3.8 Before and After: Making Multiple Queries

In PHP 4, when you need to make more than one query in a row, you're forced to call mysql_query( ) once for each query. This often happens when you need distinct pieces of information from MySQL or when you want to create a fresh set of tables.

This isn't a big problem when you know your queries ahead of time, because it's easy to loop through and send them to MySQL one at a time. However, for some situations, this is not the case. For example, you're writing a PHP frontend to MySQL, such as phpMyAdmin (http://www.phpmyadmin.net), and want the ability to take a database dump and recreate the information.

Without the ability to send the entire dump at once, you're required to parse the data into individual statements. That's not as easy as it sounds, because you can't just split on the semicolon (;). For example, it's perfectly valid to have a line like INSERT INTO users VALUES('rasmus', 'pass;word');. Since pass;word is inside single quotes, MySQL knows it doesn't signal the end of a statement, but a simple split isn't smart enough to understand this. As a result, you're effectively forced to write a MySQL parser in PHP.

The restriction of one query per request is lifted in MySQLi. This actually wasn't a limitation in PHP, but a deficit in the protocol used by earlier versions of MySQL. Another benefit of MySQL 4.1's updated protocol is the ability to introduce a mysqli_multi_query( ) function for these types of cases.

While this is good news, it also introduces a greater potential for SQL injection attacks. An SQL injection attack is when a malicious person passes in data that alters your SQL so that you end up issuing a different (and probably more dangerous) SQL query than what you expected.

Here's an example that's supposed to return the bank account information for only a single user:

$sql = "SELECT account_number, balance FROM bank_accounts 

        WHERE secret_code LIKE '$_GET[secret_code]'";

You know that it's important to use a secret code so that people can't access other people's information by incrementing a primary key ID number, because those numbers are easy to guess. However, you've forgotten to call mysql_real_escape_string( ) on $_GET['secret_code'], and this is trouble. A cracker can set secret_code to ' OR '1' LIKE '1, and that turns your query into:

SELECT account_number, balance FROM bank_accounts 

 WHERE secret_code LIKE '' OR '1' LIKE '1';

Since any string always matches itself, this effectively alters the query to return all rows. If there's any positive to this exploit, it's that since MySQL only allows you to execute a single query at a time, you cannot radically alter the query.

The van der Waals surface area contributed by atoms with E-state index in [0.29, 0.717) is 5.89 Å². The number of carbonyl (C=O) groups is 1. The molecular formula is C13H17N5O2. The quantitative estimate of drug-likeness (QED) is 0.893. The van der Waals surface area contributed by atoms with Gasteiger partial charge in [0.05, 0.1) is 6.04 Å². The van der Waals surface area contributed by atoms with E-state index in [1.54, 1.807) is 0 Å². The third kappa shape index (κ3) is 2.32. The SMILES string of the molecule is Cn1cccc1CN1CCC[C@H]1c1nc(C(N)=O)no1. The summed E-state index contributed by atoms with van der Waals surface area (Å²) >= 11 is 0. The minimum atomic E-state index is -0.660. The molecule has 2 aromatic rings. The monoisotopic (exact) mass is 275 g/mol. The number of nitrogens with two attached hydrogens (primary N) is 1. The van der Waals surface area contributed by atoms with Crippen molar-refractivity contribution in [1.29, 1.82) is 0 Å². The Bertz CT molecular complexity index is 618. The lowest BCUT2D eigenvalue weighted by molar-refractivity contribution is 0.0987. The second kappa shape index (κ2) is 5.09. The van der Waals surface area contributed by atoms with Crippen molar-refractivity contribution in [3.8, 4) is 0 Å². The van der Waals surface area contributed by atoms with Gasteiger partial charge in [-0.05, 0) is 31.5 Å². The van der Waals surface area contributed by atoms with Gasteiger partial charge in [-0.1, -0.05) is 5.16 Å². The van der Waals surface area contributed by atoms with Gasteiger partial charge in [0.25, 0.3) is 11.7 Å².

However, now that you can issue multiple queries, you're vulnerable to something even worse. People can issue any query they want:

SELECT account_number, balance FROM bank_accounts 

 WHERE secret_code LIKE '';

UPDATE bank_accounts 

   SET balance = 1000000

 WHERE account_number = '12345678';

By altering secret_code to '; UPDATE bank_accounts SET balance = 1000000 WHERE account_number = '12345678';, you terminate the first query and append another. The second query isn't limited by the constraints of the first, so a query that's supposed to SELECT data now also UPDATEs it (or data in any other table).

To prevent this security vulnerability, mysqli forcibly disables mysqli_query( )'s ability to make multiple queries. Instead, there's an alternate set of functions for you to use.

3.8.1 mysql: Making Multiple Queries

In mysql, the best way to handle multiple queries is to place them in individual array elements. You can loop then through the array and issue the queries.

Example 3-9 creates a users table and populates it with rasmus and zeev accounts.

Example 3-9. Executing multiple queries with mysql_query( )
$queries = array(

    "DROP TABLE IF EXISTS users;",

    "CREATE TABLE users(username VARCHAR(50) UNIQUE,

                        password VARCHAR(50));",

    "INSERT INTO users VALUES('rasmus', 'z.8cMpdFbNAPw'), 

                             ('zeev',   'asd34.23NNDeq');",

    "SELECT * FROM users WHERE username LIKE 'rasmus';");


foreach ($queries as $query) {

    if ($result = mysql_query($query, $db) and $result !=  = true) {

        while ($row = mysql_fetch_row($result)) {

            print "$row[0]\n";




It's important to quote the SQL statements properly because they often have embedded single and double quotation marks. In this case, the INSERT and SELECT statements both have single quotes.

The foreach iterates through each element and calls mysql_query( ). If everything goes okay, the function returns a true value. When there are rows to process, such as in a SELECT or DESCRIBE query, mysql_query( ) returns a resource. When the request was successful but there's no additional information, it just returns true.